We are beginning to tackle such concepts in UK urban design. For example LDA in the recent report for RTPI North envisaged largely car free local streets and neighbourhood ‘mobility centres’. There are difficult issues for urban design, can cars access every local street or do autonomous vehicles drop off and then park elsewhere, if so where? If we can solve this problem however we have the chance to recreate, without the famous problems of front and backs, the exquisite designs of the early radburn layouts and similar very narrow streets and alley housing blocks of early Garden cities, and at a range of densities.

Going back a generation further however we have Streetcar suburbs. Railway suburbs clustered around stations, but street car suburbs formed corridors, often biult out and perpendicular from the city grid form. In europe much more star like urban forms can be seen. . An underlying assumption in many TOD layouts is that they would be clustered around a BART type stations. Modern trams, BRT and Tram Trains travel faster and people don’t just jump on anywhere as you see from movie reels of the period. Optimal spacing of local services (as opposed to rapid metro services) is around 400m suggesting a string of pearls of 5 minute suburbs of neighbourhood centres and every 4 or 5th being a district centre where non stopping regional metro services (if you have them) stop.

Because the street cars have largely disappeared we often fail to recognise streetcar suburbs for what they are. To truly see the way they shaped urban form you have to find a sector of growth that did not rely on railways (as almost all English Cities did) and where trams persisted until late into the twentieth century, a good example is the North of Leeds (West Yorkshire is consulting on a vision for mass transit this week) in such cities such as Headingly, the West of Sheffield and West End Glasgow you invariably find the tram suburbs are by far the most desired neighbourhoods.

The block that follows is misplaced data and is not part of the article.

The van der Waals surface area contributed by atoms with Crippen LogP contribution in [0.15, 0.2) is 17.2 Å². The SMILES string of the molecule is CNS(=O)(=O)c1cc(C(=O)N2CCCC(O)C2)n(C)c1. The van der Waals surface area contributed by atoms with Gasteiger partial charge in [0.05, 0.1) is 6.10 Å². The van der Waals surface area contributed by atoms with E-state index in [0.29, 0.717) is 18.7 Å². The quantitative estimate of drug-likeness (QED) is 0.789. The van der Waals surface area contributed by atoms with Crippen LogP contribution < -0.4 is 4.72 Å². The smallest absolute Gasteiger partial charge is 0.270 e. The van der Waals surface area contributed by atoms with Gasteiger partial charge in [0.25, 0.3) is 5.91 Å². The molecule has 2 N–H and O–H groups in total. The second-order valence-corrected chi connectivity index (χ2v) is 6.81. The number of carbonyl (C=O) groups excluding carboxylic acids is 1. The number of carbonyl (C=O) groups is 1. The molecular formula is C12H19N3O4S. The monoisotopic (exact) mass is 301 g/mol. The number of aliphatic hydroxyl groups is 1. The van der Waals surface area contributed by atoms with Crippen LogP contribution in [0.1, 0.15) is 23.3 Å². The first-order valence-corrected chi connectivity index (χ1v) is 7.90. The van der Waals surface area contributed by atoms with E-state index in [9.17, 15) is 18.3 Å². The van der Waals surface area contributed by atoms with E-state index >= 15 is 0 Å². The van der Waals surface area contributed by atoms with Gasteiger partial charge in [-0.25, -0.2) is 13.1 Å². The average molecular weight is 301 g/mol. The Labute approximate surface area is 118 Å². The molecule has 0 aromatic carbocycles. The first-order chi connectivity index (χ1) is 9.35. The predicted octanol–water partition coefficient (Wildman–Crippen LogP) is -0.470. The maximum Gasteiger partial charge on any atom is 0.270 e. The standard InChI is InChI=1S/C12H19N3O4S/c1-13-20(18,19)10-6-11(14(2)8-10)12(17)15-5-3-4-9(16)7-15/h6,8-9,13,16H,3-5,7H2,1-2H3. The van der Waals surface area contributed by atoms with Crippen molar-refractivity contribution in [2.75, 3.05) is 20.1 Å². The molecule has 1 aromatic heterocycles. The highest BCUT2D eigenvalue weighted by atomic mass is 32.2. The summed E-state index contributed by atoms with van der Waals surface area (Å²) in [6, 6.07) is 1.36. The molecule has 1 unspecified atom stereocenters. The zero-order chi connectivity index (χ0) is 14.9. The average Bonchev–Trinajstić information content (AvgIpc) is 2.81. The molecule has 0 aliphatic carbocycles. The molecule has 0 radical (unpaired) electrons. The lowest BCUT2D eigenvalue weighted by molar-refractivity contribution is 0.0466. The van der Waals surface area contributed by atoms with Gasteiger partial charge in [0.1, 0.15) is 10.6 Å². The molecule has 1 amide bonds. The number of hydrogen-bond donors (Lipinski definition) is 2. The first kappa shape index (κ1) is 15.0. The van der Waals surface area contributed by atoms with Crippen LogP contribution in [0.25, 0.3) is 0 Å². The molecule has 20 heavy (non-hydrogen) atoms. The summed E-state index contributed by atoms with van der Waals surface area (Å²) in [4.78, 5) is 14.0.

As cities grew beyond their street car suburbs however you increasingly had car traffic passing through them, and as trams travelled on central no segregated lanes congestion formed when they stopped. Trams were blamed for problems caused by cars and poor planning.

It still shocks me in an age now where we are planning an age of zero carbon sustainable suburbs how we fail to learn the lesson of streetcar suburbs, that of you want to succeed you don’t put transit (in whatever form) on segrated paths away from distributor roads carrying cars. Yet again and again we see this mistake, with distributor roads passing through the middle of suburbs and buses of infrequent services expected to share the same path. You often find these are edge of city areas where bypasses have been mooted since the 30s in some cases (e.g. Bedford) and urban extension plans come along, the TIA shows congestion, so a bypass disguised as a distributor is squeezed in and said to be essential to ‘unlock’ the site. LPAs use it as an excuse to squeeze S106 from developers and make bids to government infrastructure pots. You see examples such as Dorchester, Chippenham and Aylesbury – the latter strung through several schemes. It is bad unsustainable and fraudulent planning on many levels. It mixes up the concept of distributor, expressway and connector roads and makes efficient transit impossible, and creates pollution and traffic clogged neighbourhoods where buildings instead of forming high streets facing transit have buffers with neighbourhoods turning their backs in them. A terrible perverse incentive is government and Homes England pots like the Local Instructure fun which needs urgent review because of the sheer volume of carbon hogging schemes it is funding.

We really need to look back at Streetcar suburbs, and what made them tick, as inspiration for Zero Carbon Planning, and replan their focal points and grid connectivity for modern times. I actually have done this in a scheme of 35,000 or so homes for one large UK town that because of local politics is unlikely to publish its local plan at any time in the next 20 years.